Insights on Love, Luck, and Narcissism from a Longtime Psychologist

by Geraldine K. Piorkowski, Ph.D.


Book Details


CIPA EVVY Award Cultural Studies/Social IssuesIn this eye-opening collection of essays, Dr. Geraldine K. Piorkowski shares what she learned working with people from different socioeconomic levels, races, sexual orientations, and walks of life. Besides reaffirming that all people are fundamentally the same, she discovered many psychological realities that run counter to popular culture. Among her insights is the observation that positive thinking does more harm than good at times, especially when it bypasses the normal processing of negative events and emotions. Another cultural misdirection is the overemphasis on romantic love as the be-all and end-all of existence, where unrealistic expectations lead to love’s downfall. She also notes that unhealthy narcissism, which runs rampant in American culture, is quite different from the healthy variety that is the bedrock of self-love.

These illuminating and provocative essays, titled 1) Positive Thinking Isn’t All It’s Cracked Up to Be, 2) When Is Madness Better than Sadness? 3) Romantic Love Is Mostly an Illusion, 4) Vulnerable People Are More Likable than Super-Confident Ones, 5) You Can’t Make Anybody Do Anything, 6) Luck or Chance Has Been Badly Underrated, 7) A Smidgen of Narcissism Adds Joy and Spice to Life, and 8) Empathy and Healthy Religion Go Hand in Hand, all provide a new understanding of psychological health and well-being.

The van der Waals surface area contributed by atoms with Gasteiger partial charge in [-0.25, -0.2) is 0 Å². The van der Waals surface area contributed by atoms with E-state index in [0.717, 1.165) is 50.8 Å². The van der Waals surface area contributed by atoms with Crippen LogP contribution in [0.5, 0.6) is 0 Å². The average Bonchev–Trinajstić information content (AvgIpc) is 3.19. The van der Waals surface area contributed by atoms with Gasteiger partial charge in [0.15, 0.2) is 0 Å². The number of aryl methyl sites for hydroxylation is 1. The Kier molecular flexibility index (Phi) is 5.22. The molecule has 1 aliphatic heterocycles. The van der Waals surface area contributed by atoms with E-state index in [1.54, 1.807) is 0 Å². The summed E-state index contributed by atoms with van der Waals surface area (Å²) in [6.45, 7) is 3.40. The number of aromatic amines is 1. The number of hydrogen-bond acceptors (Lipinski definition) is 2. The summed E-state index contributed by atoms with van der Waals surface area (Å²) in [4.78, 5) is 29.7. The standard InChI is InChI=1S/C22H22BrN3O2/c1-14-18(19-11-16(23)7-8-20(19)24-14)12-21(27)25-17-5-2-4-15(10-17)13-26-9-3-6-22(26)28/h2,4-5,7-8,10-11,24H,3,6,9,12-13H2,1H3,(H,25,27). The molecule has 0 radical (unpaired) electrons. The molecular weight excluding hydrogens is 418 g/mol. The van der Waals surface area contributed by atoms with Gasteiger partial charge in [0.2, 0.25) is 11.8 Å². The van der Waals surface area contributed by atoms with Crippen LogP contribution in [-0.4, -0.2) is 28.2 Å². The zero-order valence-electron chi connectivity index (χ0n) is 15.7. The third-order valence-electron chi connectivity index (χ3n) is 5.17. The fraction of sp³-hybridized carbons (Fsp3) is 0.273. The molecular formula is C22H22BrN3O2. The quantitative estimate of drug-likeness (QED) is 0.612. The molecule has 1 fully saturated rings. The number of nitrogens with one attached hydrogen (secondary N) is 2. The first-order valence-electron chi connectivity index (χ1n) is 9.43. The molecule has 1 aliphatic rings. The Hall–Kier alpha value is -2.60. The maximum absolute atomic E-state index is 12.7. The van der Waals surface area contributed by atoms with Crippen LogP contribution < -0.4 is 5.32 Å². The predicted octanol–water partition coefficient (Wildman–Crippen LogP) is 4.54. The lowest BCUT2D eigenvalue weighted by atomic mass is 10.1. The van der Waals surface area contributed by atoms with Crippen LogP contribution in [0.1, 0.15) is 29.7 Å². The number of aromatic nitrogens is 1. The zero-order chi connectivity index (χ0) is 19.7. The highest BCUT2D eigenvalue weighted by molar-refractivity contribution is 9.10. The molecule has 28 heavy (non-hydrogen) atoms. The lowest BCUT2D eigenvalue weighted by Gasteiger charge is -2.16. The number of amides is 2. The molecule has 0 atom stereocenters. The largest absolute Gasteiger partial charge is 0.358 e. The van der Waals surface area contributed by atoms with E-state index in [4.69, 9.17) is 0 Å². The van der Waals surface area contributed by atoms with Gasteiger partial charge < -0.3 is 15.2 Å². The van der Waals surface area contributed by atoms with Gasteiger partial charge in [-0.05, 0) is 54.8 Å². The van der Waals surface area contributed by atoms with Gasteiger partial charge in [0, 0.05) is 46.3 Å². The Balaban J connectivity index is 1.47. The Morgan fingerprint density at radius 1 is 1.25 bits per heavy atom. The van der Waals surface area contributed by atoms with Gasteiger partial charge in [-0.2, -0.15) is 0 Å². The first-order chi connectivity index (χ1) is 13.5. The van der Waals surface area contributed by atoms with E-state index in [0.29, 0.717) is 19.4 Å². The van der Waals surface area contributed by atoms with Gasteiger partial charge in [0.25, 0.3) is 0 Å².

About the Author

Geraldine K. Piorkowski, Ph.D.

Dr. Geraldine K. Piorkowski is a retired clinical psychologist who received her PhD in Clinical Psychology from the University of Illinois, Urbana-Champaign. Since then, she has worked in a variety of academic and clinical settings for over fifty years. Besides holding the position of Chair of the Psychology Department at Roosevelt University, Chicago, she was also on the faculty at the University of Illinois at Chicago; the New Jersey College of Medicine and Dentistry in Newark and the Northwestern Medical School in Chicago. In addition, she was director of the counseling centers at two large, urban universities in Chicago. She is the author of many psychological articles and two books on romantic love: Too Close for Comfort: Exploring the Risks of Intimacy and Adult Children of Divorce: Confused Love Seekers. Currently, she is on the local Board of the Phi Beta Kappa Honor Society and lives in Chicago with her husband of 61 years.